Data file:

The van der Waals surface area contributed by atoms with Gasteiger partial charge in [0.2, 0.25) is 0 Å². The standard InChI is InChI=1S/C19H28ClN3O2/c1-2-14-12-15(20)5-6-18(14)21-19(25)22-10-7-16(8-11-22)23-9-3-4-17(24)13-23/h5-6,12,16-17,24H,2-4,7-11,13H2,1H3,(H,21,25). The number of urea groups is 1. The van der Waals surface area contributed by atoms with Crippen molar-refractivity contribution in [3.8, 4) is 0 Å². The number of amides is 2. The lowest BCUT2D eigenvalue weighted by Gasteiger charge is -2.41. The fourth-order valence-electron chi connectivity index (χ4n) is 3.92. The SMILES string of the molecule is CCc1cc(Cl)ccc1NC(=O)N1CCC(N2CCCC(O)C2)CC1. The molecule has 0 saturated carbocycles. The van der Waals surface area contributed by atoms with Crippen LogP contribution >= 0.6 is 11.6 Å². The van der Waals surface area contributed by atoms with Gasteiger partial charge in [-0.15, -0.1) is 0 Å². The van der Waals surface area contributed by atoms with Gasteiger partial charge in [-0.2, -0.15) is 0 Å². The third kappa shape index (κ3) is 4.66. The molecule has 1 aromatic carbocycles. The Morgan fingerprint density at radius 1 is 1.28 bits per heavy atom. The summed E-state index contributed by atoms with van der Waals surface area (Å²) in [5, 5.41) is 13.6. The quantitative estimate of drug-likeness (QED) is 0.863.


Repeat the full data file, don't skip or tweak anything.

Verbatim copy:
The van der Waals surface area contributed by atoms with Gasteiger partial charge in [0.2, 0.25) is 0 Å². The standard InChI is InChI=1S/C19H28ClN3O2/c1-2-14-12-15(20)5-6-18(14)21-19(25)22-10-7-16(8-11-22)23-9-3-4-17(24)13-23/h5-6,12,16-17,24H,2-4,7-11,13H2,1H3,(H,21,25). The number of urea groups is 1. The van der Waals surface area contributed by atoms with Crippen molar-refractivity contribution in [3.8, 4) is 0 Å². The number of amides is 2. The lowest BCUT2D eigenvalue weighted by Gasteiger charge is -2.41. The fourth-order valence-electron chi connectivity index (χ4n) is 3.92. The SMILES string of the molecule is CCc1cc(Cl)ccc1NC(=O)N1CCC(N2CCCC(O)C2)CC1. The molecule has 0 saturated carbocycles. The van der Waals surface area contributed by atoms with Crippen LogP contribution >= 0.6 is 11.6 Å². The van der Waals surface area contributed by atoms with Gasteiger partial charge in [-0.15, -0.1) is 0 Å². The van der Waals surface area contributed by atoms with Gasteiger partial charge in [-0.2, -0.15) is 0 Å². The third kappa shape index (κ3) is 4.66. The molecule has 1 aromatic carbocycles. The Morgan fingerprint density at radius 1 is 1.28 bits per heavy atom. The summed E-state index contributed by atoms with van der Waals surface area (Å²) in [5, 5.41) is 13.6. The quantitative estimate of drug-likeness (QED) is 0.863.